There is no drive modifier to difficulty. Do you mean you that you apply the time jump modifier before applying the drive multiplier for calculating the duration of the trip? So if a standard duration is 16, a ship has a x2 hyperdrive and the base difficulty is 12, the players wants to get there 10 hours faster so for a difficulty of 12+10=22, the duration would be (1610)x2 = 12 hours? If so, I don't for two reasons:
(1) The example on R&E p.118 has this exact scenario for a 16 hour standard duration and x2 hyperdrive, and the math used for calculating the duration when wanting to save 10 hours is (16x2)10=22 hours.
(2) With your way you lose difficultytohour equivalency for any hyperdrive different that X1. In doing the above example your way, you've intended to save 10 hours for the duration formula, but in the end you've saved 20 hours for a x2 drive while your difficulty is still only raised 10. Your slow drive is shouldn't multiply your time saved. So not only does the example show that the multiplier is applied to the standard duration before saving or adding extra hours to to duration, doing it that way is the only way the math works out correctly for each hour saved and extra hour taken. _________________ *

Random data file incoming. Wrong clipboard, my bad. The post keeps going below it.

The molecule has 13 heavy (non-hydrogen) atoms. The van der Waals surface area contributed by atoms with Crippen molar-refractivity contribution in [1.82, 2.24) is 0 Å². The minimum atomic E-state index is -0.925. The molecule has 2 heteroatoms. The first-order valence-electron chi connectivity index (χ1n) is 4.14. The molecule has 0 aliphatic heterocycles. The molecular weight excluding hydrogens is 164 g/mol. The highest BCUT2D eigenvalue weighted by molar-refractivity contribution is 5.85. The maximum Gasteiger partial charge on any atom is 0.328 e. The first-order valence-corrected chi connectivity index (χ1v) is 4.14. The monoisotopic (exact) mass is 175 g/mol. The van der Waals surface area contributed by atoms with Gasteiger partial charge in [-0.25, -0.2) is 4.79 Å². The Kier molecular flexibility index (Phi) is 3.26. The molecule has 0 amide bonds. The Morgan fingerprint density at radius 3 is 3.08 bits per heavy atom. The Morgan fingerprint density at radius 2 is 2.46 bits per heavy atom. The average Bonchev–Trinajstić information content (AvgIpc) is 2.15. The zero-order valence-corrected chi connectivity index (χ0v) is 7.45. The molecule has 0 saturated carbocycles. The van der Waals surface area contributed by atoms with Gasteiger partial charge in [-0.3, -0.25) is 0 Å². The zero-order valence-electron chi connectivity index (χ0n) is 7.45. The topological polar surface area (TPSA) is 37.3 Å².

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CRMcNeill Director of Engineering
Joined: 05 Apr 2010 Posts: 13458 Location: Redding System, California Sector, on the I5 Hyperspace Route.

Posted: Fri Dec 29, 2017 1:22 am Post subject: 


Here's the problem.